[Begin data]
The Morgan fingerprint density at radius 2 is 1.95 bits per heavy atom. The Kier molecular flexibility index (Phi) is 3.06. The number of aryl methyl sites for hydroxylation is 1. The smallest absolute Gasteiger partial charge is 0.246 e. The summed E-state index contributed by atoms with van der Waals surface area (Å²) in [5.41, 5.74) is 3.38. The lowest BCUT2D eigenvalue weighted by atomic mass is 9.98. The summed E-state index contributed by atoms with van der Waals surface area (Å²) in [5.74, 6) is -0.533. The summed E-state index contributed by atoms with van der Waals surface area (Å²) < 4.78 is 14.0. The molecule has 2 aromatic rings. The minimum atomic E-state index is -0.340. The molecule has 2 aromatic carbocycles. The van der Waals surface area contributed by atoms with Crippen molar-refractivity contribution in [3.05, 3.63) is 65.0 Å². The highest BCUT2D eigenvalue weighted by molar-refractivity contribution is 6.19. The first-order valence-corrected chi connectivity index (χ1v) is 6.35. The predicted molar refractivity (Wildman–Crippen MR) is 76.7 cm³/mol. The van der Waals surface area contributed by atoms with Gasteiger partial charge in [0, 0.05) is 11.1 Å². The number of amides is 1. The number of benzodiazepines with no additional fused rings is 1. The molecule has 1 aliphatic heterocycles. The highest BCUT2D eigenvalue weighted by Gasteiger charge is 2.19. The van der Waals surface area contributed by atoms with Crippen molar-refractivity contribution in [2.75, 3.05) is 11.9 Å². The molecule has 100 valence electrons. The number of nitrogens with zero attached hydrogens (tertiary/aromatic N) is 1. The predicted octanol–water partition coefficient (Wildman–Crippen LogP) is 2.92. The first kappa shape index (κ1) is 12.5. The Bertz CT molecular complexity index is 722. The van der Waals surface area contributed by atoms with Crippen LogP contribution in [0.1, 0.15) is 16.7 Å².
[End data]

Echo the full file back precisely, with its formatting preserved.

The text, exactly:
The Morgan fingerprint density at radius 2 is 1.95 bits per heavy atom. The Kier molecular flexibility index (Phi) is 3.06. The number of aryl methyl sites for hydroxylation is 1. The smallest absolute Gasteiger partial charge is 0.246 e. The summed E-state index contributed by atoms with van der Waals surface area (Å²) in [5.41, 5.74) is 3.38. The lowest BCUT2D eigenvalue weighted by atomic mass is 9.98. The summed E-state index contributed by atoms with van der Waals surface area (Å²) in [5.74, 6) is -0.533. The summed E-state index contributed by atoms with van der Waals surface area (Å²) < 4.78 is 14.0. The molecule has 2 aromatic rings. The minimum atomic E-state index is -0.340. The molecule has 2 aromatic carbocycles. The van der Waals surface area contributed by atoms with Crippen molar-refractivity contribution in [3.05, 3.63) is 65.0 Å². The highest BCUT2D eigenvalue weighted by molar-refractivity contribution is 6.19. The first-order valence-corrected chi connectivity index (χ1v) is 6.35. The predicted molar refractivity (Wildman–Crippen MR) is 76.7 cm³/mol. The van der Waals surface area contributed by atoms with Gasteiger partial charge in [0, 0.05) is 11.1 Å². The number of amides is 1. The number of benzodiazepines with no additional fused rings is 1. The molecule has 1 aliphatic heterocycles. The highest BCUT2D eigenvalue weighted by Gasteiger charge is 2.19. The van der Waals surface area contributed by atoms with Crippen molar-refractivity contribution in [2.75, 3.05) is 11.9 Å². The molecule has 100 valence electrons. The number of nitrogens with zero attached hydrogens (tertiary/aromatic N) is 1. The predicted octanol–water partition coefficient (Wildman–Crippen LogP) is 2.92. The first kappa shape index (κ1) is 12.5. The Bertz CT molecular complexity index is 722. The van der Waals surface area contributed by atoms with Crippen LogP contribution in [0.1, 0.15) is 16.7 Å².